Tunisia: progressive forces still under attack
The Tunisia Quartet civil activist group was awarded the Nobel Peace Prize on Oct. 9 for its pivotal role in channeling the country's revolution in a secular and democratic direction. The Quartet was formed in the summer of 2013, composed of four civil society groups—the General Union of Tunisian Workers (UGTT); the Tunisian League of Human Rights; the Bar Association; and the Tunisian Confederation of Industry, Trade and Handicrafts. It led what is called the National Dialogue, bringing together the country's fiercely adversarial political parties to forge a new democratic process. The groups opened the dialogue process amid an alarming political crisis, marked by political assassinations and turmoil. As other Arab countries were descending into civil war, Tunisia came back form the brink, adopting a secular constitution, thanks to a "vibrant civil society with demands for respect for basic human rights," in the words of the Nobel Prize Committee. (HRW, Oct. 9)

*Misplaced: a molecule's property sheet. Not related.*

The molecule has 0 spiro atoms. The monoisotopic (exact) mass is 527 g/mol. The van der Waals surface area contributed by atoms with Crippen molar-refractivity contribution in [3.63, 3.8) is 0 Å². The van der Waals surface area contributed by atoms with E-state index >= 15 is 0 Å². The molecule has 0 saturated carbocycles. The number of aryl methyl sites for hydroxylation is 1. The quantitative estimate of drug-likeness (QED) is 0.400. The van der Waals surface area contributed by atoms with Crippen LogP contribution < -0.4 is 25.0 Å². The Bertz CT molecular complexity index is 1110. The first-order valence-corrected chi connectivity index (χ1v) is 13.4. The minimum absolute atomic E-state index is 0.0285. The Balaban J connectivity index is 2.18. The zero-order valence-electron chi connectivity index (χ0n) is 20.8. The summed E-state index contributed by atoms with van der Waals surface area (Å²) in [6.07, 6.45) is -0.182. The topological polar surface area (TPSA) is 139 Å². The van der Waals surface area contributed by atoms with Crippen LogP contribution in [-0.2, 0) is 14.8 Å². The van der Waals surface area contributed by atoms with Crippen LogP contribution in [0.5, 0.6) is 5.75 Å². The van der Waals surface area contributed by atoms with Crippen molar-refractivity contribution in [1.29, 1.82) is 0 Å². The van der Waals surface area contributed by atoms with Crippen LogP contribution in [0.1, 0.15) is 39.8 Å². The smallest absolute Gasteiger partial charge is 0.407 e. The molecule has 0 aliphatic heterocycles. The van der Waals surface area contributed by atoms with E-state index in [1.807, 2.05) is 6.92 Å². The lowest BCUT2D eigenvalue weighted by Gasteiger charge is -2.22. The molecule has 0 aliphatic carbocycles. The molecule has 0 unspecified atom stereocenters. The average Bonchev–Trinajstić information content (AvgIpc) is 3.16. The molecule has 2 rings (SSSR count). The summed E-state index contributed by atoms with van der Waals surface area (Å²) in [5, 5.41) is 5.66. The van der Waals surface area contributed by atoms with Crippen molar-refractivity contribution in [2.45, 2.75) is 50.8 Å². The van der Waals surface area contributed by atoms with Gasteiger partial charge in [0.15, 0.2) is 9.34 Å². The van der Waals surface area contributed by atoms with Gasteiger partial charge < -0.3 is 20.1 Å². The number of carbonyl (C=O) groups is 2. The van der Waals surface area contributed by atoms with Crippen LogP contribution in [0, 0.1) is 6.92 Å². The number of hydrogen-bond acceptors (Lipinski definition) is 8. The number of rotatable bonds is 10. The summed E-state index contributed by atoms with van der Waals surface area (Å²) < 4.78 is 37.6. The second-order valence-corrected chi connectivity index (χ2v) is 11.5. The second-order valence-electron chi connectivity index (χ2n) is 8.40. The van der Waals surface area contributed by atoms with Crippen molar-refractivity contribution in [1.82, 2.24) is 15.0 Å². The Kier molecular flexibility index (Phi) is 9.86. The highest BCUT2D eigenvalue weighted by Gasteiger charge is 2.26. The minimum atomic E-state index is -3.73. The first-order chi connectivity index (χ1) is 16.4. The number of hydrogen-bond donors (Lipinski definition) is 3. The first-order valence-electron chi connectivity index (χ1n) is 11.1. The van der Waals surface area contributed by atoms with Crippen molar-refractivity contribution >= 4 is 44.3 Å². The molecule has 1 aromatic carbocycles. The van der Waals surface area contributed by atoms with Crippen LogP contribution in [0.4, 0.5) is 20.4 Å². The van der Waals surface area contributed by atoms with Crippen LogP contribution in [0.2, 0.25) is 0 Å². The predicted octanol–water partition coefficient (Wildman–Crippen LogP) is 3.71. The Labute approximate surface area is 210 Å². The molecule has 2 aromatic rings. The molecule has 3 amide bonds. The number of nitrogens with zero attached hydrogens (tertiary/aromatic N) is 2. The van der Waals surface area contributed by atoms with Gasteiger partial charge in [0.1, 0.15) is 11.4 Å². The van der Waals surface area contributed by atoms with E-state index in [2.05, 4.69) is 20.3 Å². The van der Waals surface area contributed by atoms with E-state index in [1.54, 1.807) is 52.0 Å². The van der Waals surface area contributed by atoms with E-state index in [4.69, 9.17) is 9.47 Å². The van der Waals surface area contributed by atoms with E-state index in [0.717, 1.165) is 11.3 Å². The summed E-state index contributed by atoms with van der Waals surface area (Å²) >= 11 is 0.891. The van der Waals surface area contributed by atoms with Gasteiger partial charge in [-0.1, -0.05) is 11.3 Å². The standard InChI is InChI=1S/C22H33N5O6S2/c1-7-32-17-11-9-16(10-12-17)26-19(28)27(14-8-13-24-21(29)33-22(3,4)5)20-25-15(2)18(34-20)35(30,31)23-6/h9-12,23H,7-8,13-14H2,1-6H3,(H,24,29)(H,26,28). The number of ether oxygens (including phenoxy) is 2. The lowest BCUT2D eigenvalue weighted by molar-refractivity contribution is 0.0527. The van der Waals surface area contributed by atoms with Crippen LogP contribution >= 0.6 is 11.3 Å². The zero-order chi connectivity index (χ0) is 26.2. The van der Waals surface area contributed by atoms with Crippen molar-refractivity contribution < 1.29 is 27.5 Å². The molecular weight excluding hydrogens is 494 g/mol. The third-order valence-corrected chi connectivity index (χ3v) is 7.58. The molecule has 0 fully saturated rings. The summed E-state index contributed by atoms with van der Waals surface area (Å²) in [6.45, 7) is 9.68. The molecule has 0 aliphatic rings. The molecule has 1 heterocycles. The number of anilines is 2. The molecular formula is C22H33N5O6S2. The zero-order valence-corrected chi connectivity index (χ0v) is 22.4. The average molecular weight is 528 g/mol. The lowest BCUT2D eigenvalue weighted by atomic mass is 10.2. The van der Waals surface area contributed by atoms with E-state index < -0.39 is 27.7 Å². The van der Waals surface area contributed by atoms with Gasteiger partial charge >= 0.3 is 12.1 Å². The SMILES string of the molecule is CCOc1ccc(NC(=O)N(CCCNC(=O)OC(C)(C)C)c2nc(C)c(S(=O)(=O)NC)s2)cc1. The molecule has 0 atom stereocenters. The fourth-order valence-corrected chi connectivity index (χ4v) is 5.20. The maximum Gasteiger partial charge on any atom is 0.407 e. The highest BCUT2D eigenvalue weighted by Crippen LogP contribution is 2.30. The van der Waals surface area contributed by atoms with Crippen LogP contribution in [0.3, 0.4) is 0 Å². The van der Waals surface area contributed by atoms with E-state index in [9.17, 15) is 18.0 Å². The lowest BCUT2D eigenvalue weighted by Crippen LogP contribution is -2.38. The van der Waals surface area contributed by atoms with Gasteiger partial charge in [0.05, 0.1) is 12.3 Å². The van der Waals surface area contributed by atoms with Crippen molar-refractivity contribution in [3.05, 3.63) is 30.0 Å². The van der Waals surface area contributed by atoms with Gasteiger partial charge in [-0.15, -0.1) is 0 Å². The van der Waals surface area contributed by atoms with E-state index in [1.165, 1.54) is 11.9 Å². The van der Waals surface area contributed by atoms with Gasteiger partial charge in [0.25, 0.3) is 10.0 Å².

But one day before the Nobel Committee announcement, Ridha Sharf el-Din, a prominent member of parliament for the ruling center-left Nidaa Tounes party, survived an assassination attempt, targeted by a lone gunman as he drove toward the coastal city of Sousse. His car was left riddled with bullet holes, although he escaped without injury.
The attack was the first apparent assassination plot to target a major politician in more than a year, but recalls the assassinations of leftist secular politicians in 2013. Those killings led to mass protests that eventually brought down the Ennahda Party, the Islamist formation that had come to power following the 2011 revolution. (Middle East Eye, Oct. 8)